Long before Christopher Columbus boarded a ship, Vikings sailed across the Atlantic and arrived in North America. Proof of this mission can be found at L’Anse aux Meadows,  an authentic 11th century Norse settlement in Newfoundland and Labrador, Canada’s most easterly province. These excavated remains are evidence of the first European presence in North America.

The site was excavated in 1960 when Norwegian explorer and writer Helge Ingstad and his wife, archaeologist Anne Stine Ingstad, searched the area. It was named a World Heritage site by UNESCO in 1978.

This remarkable archaeological site consists of eight timber-framed turf structures built in the same style as those found in Norse Greenland and Iceland from the same period. In addition, many artifacts, including those related to iron smithing, a stone lamp and sharpening stone, are on display.

The thick peat walls and turf roofs appear to be a smart defense against the harsh northern winters. Each building and its rooms are set up to showcase different aspects of Norse life and interpreters dressed in Viking garb tell entertaining and informative tales.

Getting to L’Anse aux Meadows is not an easy feat. It is at the northern most tip of the island of Newfoundland, most easily accessible from the St. Anthony Airport, or a 10-hour drive from the provincial capital of St. John’s. http://www.tripsavvy.com/historical-sites-in-canada-4153603

Archaeological site of L’Anse aux Meadows, a Viking settlement in Newfoundland, North America, which was built and occupied around 1000 CE. It could house up to 70-90 people who would use the site while on expeditions lasting a few years. L’Anse aux Meadows likely functioned as a sort of gateway from which Norse work crews undertook trips to other areas such as the Gulf of St Lawrence, Prince Edward Island, New Brunswick, Labrador, and Baffin Island, where they gathered resources to bring back home to Greenland and beyond.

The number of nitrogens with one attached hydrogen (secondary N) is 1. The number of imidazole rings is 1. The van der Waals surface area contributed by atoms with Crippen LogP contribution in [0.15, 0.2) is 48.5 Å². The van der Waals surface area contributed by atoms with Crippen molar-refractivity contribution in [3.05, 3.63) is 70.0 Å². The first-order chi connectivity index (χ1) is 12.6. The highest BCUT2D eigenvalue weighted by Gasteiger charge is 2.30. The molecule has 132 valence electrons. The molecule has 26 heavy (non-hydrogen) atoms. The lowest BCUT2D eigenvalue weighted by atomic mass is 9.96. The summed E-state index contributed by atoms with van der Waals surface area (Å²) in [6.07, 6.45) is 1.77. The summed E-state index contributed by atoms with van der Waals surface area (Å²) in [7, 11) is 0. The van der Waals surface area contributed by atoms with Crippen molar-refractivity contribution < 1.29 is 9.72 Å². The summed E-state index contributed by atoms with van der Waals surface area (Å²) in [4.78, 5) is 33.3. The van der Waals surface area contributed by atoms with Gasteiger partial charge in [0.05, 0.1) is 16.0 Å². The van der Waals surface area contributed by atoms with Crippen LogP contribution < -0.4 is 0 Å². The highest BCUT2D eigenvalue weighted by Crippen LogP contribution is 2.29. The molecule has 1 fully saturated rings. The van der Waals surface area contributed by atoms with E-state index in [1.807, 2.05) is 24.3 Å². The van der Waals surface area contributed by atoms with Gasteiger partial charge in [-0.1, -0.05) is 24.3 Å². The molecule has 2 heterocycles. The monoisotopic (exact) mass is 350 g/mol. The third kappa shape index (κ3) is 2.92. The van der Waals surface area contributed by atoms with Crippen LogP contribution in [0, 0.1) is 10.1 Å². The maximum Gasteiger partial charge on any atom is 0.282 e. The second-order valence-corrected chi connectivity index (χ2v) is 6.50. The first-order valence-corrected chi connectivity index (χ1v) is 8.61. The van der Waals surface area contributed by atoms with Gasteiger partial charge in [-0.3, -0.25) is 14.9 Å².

L'Anse aux Meadows (Illustration) - World History Encyclopedia



L’Anse aux Meadows National Historic Site in Newfoundland


Aerial of Lanse aux meadows



A visit to L’Anse aux Meadows (pronounced “lance oh Meadows”) is not only a step back in time, it is a journey to the meeting of the Old World and the New. From common ancestors, two groups of humans traveled in opposite directions – one through Africa, Asia, and Europe, then by boat to the Americas, and the other from Africa to Asia and across a land bridge to Alaska and the New World. At Newfoundland’s L’Anse aux Meadows, you can see the place where the two met for the first time since their original parting of ways. Take a photo tour of L’Anse aux Meadows National Historic Site.